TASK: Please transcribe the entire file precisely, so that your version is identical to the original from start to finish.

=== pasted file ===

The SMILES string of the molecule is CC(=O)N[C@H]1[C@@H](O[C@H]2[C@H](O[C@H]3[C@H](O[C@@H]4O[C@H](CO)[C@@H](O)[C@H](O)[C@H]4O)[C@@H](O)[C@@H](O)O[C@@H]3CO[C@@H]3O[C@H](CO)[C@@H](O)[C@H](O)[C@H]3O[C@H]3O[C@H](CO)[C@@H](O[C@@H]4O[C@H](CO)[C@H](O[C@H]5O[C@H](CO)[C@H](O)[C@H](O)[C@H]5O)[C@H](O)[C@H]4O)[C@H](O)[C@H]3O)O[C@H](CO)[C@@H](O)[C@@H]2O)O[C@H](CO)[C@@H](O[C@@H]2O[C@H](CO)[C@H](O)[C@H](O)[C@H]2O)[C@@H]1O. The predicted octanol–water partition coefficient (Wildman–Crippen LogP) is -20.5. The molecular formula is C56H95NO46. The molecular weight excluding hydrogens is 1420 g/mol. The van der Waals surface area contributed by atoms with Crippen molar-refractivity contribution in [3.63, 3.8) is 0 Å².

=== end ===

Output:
The SMILES string of the molecule is CC(=O)N[C@H]1[C@@H](O[C@H]2[C@H](O[C@H]3[C@H](O[C@@H]4O[C@H](CO)[C@@H](O)[C@H](O)[C@H]4O)[C@@H](O)[C@@H](O)O[C@@H]3CO[C@@H]3O[C@H](CO)[C@@H](O)[C@H](O)[C@H]3O[C@H]3O[C@H](CO)[C@@H](O[C@@H]4O[C@H](CO)[C@H](O[C@H]5O[C@H](CO)[C@H](O)[C@H](O)[C@H]5O)[C@H](O)[C@H]4O)[C@H](O)[C@H]3O)O[C@H](CO)[C@@H](O)[C@@H]2O)O[C@H](CO)[C@@H](O[C@@H]2O[C@H](CO)[C@H](O)[C@H](O)[C@H]2O)[C@@H]1O. The predicted octanol–water partition coefficient (Wildman–Crippen LogP) is -20.5. The molecular formula is C56H95NO46. The molecular weight excluding hydrogens is 1420 g/mol. The van der Waals surface area contributed by atoms with Crippen molar-refractivity contribution in [3.63, 3.8) is 0 Å².